The Running Man – Twelve Months of Becoming Er…

A year has now passed since I first downloaded the Couch to 5k app, chose to be accompanied by the dulcet tones of Jo Whiley and launched myself on the village roads, a lumbering, perspiring, gasping mess.  I have no doubt that not even the effervescent Ms Whiley, soothingly urging me on through my headphones, had any idea quite what she was taking on at that (or any other) stage.  If I’m honest, I am quite proud of myself for persevering through the program, and not a little surprised that I managed to find the determination to do so.  I’m sure that the circumstances of Lockdown must have helped in that respect: the streets were largely empty even though, I seem to recall, the sun shone a lot.  I seldom ‘bumped into’ anyone that I knew and Lockdown restrictions meant that, when I did, they could legitimately move as far away as possible from me without embarrassment.  This was a period when we were all too scared to share a pavement with anyone – especially if their breathing came in the kind of wheeze normally associated with the elephant’s graveyard – and crossing the road to avoid your neighbour became the norm.  This was the time when the whole country’s social calendar revolved about banging saucepan lids at 8pm every Thursday.  Like Global Conflict, we just referred to it as The Lockdown at the time, not realising that it would too soon become The First Lockdown when the second one started.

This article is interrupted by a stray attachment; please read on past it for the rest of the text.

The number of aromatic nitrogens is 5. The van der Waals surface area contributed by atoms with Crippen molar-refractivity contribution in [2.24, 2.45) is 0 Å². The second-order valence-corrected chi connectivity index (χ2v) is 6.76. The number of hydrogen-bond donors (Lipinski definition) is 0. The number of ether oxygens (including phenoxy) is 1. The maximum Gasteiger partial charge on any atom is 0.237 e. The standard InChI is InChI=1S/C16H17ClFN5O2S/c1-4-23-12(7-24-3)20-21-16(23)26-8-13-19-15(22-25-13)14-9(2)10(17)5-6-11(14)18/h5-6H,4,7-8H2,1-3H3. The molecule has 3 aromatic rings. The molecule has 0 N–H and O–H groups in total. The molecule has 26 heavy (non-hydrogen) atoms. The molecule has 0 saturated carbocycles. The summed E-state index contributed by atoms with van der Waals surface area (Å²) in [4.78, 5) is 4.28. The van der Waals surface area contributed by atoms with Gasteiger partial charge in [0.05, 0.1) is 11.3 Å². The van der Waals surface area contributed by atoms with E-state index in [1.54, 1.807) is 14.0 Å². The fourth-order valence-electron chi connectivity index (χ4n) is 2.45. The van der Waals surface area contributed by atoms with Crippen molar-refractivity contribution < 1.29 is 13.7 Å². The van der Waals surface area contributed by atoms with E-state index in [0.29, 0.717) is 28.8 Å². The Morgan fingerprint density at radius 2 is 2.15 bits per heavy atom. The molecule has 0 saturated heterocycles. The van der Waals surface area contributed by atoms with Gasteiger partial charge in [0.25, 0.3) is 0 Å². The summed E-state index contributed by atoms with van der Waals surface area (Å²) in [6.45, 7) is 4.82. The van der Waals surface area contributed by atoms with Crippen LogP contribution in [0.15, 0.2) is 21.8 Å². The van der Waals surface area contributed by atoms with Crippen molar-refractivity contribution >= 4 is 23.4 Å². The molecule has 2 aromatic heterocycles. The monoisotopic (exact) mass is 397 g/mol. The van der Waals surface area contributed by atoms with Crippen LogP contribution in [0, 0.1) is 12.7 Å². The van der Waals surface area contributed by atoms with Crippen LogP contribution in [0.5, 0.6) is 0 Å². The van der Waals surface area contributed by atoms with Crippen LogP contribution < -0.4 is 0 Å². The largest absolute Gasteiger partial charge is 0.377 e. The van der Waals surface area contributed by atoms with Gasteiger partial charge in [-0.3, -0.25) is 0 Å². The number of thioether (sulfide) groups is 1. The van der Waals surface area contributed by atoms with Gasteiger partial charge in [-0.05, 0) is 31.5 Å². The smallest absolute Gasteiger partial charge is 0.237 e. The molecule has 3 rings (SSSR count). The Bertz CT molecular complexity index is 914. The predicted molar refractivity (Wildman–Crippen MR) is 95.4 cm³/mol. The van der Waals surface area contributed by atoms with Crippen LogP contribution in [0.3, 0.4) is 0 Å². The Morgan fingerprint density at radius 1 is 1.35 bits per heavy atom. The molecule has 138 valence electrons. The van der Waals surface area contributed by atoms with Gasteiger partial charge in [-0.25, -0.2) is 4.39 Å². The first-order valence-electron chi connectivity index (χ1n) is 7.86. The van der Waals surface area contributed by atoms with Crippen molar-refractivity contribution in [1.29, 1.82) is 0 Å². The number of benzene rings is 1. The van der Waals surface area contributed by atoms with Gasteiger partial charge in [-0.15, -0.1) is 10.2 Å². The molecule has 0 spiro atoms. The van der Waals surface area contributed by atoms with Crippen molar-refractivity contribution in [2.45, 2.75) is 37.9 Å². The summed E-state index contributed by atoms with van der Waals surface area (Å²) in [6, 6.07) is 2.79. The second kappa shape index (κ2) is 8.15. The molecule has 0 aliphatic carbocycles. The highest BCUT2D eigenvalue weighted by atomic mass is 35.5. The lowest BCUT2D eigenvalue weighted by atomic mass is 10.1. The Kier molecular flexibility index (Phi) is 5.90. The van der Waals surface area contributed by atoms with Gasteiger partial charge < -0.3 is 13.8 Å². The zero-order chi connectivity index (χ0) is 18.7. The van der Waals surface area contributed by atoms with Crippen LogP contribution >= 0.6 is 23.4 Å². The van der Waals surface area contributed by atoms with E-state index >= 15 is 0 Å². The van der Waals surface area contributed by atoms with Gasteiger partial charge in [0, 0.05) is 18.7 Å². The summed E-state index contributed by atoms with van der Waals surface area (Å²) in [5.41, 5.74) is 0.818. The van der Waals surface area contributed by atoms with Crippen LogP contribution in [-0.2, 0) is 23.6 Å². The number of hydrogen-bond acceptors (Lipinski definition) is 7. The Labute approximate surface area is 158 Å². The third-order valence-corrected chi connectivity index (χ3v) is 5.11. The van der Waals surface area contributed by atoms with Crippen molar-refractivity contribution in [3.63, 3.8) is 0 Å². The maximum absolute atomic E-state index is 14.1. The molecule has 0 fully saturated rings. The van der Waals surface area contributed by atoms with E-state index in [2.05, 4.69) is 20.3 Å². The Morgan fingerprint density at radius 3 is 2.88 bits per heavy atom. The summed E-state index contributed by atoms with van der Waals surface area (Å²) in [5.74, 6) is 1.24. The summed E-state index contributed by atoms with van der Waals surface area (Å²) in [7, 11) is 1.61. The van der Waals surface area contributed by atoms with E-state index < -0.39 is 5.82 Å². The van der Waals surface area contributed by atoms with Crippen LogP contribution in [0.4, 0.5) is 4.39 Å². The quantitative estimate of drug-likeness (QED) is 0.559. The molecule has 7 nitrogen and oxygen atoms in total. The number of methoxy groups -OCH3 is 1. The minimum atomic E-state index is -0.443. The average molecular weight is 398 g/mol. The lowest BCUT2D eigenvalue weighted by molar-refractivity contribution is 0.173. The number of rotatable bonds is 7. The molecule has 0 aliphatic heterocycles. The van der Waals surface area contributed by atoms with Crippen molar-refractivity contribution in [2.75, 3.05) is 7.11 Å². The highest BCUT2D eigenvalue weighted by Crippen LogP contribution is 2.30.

In the past twelve months I can definitely claim to have become more ‘er’: I am definitely not quick, but I am quicker; I am not fit, but I am fitter; I am by no means thin, but I am thinner.  Ask me why I still do it and I most certainly will say, ‘Er…’.  I can’t actually remember what prompted me to do it at the time, but I was one of many.  The streets were full of people following the run/walk/run regime.  We began to recognise one another, to wave, but most of the Lockdown Runners appear to have stopped now.  Far more people are running these days, but I don’t seem to recognise any of them.  Nobody appears to be quite as past it as I: they are all younger, fitter and altogether better dressed for the occasion.  Some of them even chat as they run.  I have to devote my entire attention to breathing without inhaling wildlife.  There is nothing less conducive to a steady pace than trying to cough up a wasp.